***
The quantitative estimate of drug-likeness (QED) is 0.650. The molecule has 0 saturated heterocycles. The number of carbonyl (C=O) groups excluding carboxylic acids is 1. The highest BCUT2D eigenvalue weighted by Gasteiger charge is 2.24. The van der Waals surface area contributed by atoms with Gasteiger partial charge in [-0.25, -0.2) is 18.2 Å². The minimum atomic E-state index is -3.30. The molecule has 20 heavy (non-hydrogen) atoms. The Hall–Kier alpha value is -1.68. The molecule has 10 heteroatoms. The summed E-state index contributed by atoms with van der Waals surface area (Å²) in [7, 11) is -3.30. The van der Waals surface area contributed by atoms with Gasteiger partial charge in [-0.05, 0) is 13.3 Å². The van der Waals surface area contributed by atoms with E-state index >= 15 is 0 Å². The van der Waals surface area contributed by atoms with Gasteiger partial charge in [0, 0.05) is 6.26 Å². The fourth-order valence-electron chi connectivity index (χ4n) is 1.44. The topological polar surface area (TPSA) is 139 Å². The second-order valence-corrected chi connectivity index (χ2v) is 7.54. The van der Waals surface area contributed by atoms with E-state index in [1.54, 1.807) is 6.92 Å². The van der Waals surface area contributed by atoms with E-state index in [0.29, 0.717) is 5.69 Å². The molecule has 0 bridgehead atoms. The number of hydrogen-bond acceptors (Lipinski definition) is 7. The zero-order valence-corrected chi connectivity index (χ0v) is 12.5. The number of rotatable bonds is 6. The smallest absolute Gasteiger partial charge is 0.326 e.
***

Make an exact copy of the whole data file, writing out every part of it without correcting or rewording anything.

The quantitative estimate of drug-likeness (QED) is 0.650. The molecule has 0 saturated heterocycles. The number of carbonyl (C=O) groups excluding carboxylic acids is 1. The highest BCUT2D eigenvalue weighted by Gasteiger charge is 2.24. The van der Waals surface area contributed by atoms with Gasteiger partial charge in [-0.25, -0.2) is 18.2 Å². The minimum atomic E-state index is -3.30. The molecule has 20 heavy (non-hydrogen) atoms. The Hall–Kier alpha value is -1.68. The molecule has 10 heteroatoms. The summed E-state index contributed by atoms with van der Waals surface area (Å²) in [7, 11) is -3.30. The van der Waals surface area contributed by atoms with Gasteiger partial charge in [-0.05, 0) is 13.3 Å². The van der Waals surface area contributed by atoms with E-state index >= 15 is 0 Å². The van der Waals surface area contributed by atoms with Gasteiger partial charge in [0, 0.05) is 6.26 Å². The fourth-order valence-electron chi connectivity index (χ4n) is 1.44. The topological polar surface area (TPSA) is 139 Å². The second-order valence-corrected chi connectivity index (χ2v) is 7.54. The van der Waals surface area contributed by atoms with E-state index in [1.54, 1.807) is 6.92 Å². The van der Waals surface area contributed by atoms with E-state index in [0.29, 0.717) is 5.69 Å². The molecule has 0 bridgehead atoms. The number of hydrogen-bond acceptors (Lipinski definition) is 7. The zero-order valence-corrected chi connectivity index (χ0v) is 12.5. The number of rotatable bonds is 6. The smallest absolute Gasteiger partial charge is 0.326 e.